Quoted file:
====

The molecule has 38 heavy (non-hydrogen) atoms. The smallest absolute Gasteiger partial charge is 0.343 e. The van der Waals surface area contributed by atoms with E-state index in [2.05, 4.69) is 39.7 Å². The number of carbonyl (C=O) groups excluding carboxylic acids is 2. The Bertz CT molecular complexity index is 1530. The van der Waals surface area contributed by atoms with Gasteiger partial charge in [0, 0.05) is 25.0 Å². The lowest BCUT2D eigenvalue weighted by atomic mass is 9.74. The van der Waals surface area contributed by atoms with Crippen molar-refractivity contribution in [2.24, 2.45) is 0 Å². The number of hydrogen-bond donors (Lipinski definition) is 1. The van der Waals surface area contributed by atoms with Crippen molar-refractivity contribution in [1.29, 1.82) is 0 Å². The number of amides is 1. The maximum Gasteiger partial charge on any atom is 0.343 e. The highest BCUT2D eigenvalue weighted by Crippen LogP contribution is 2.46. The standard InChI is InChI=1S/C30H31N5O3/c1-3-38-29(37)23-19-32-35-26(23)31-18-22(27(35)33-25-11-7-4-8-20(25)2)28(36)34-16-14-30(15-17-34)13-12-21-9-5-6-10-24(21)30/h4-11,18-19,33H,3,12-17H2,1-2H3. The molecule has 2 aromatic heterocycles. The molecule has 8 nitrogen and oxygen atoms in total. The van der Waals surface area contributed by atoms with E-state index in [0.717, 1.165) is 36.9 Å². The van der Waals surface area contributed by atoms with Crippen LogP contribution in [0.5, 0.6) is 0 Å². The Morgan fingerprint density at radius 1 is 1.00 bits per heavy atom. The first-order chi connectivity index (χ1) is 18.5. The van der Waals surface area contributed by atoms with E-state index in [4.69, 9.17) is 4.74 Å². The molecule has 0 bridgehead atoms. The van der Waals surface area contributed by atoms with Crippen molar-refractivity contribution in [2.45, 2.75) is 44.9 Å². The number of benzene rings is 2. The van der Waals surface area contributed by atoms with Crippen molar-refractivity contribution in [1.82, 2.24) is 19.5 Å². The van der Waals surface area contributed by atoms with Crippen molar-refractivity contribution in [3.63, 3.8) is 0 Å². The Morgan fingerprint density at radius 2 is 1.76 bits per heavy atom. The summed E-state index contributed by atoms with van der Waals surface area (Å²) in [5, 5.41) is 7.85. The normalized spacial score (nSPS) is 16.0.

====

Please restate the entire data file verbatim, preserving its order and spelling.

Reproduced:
The molecule has 38 heavy (non-hydrogen) atoms. The smallest absolute Gasteiger partial charge is 0.343 e. The van der Waals surface area contributed by atoms with E-state index in [2.05, 4.69) is 39.7 Å². The number of carbonyl (C=O) groups excluding carboxylic acids is 2. The Bertz CT molecular complexity index is 1530. The van der Waals surface area contributed by atoms with Gasteiger partial charge in [0, 0.05) is 25.0 Å². The lowest BCUT2D eigenvalue weighted by atomic mass is 9.74. The van der Waals surface area contributed by atoms with Crippen molar-refractivity contribution in [2.24, 2.45) is 0 Å². The number of hydrogen-bond donors (Lipinski definition) is 1. The van der Waals surface area contributed by atoms with Crippen molar-refractivity contribution in [1.29, 1.82) is 0 Å². The number of amides is 1. The maximum Gasteiger partial charge on any atom is 0.343 e. The highest BCUT2D eigenvalue weighted by Crippen LogP contribution is 2.46. The standard InChI is InChI=1S/C30H31N5O3/c1-3-38-29(37)23-19-32-35-26(23)31-18-22(27(35)33-25-11-7-4-8-20(25)2)28(36)34-16-14-30(15-17-34)13-12-21-9-5-6-10-24(21)30/h4-11,18-19,33H,3,12-17H2,1-2H3. The molecule has 2 aromatic heterocycles. The molecule has 8 nitrogen and oxygen atoms in total. The van der Waals surface area contributed by atoms with E-state index in [0.717, 1.165) is 36.9 Å². The van der Waals surface area contributed by atoms with Crippen LogP contribution in [0.5, 0.6) is 0 Å². The Morgan fingerprint density at radius 1 is 1.00 bits per heavy atom. The first-order chi connectivity index (χ1) is 18.5. The van der Waals surface area contributed by atoms with E-state index in [4.69, 9.17) is 4.74 Å². The molecule has 0 bridgehead atoms. The van der Waals surface area contributed by atoms with Crippen molar-refractivity contribution in [2.45, 2.75) is 44.9 Å². The number of benzene rings is 2. The van der Waals surface area contributed by atoms with Crippen molar-refractivity contribution in [1.82, 2.24) is 19.5 Å². The van der Waals surface area contributed by atoms with Crippen molar-refractivity contribution in [3.63, 3.8) is 0 Å². The Morgan fingerprint density at radius 2 is 1.76 bits per heavy atom. The summed E-state index contributed by atoms with van der Waals surface area (Å²) in [5, 5.41) is 7.85. The normalized spacial score (nSPS) is 16.0.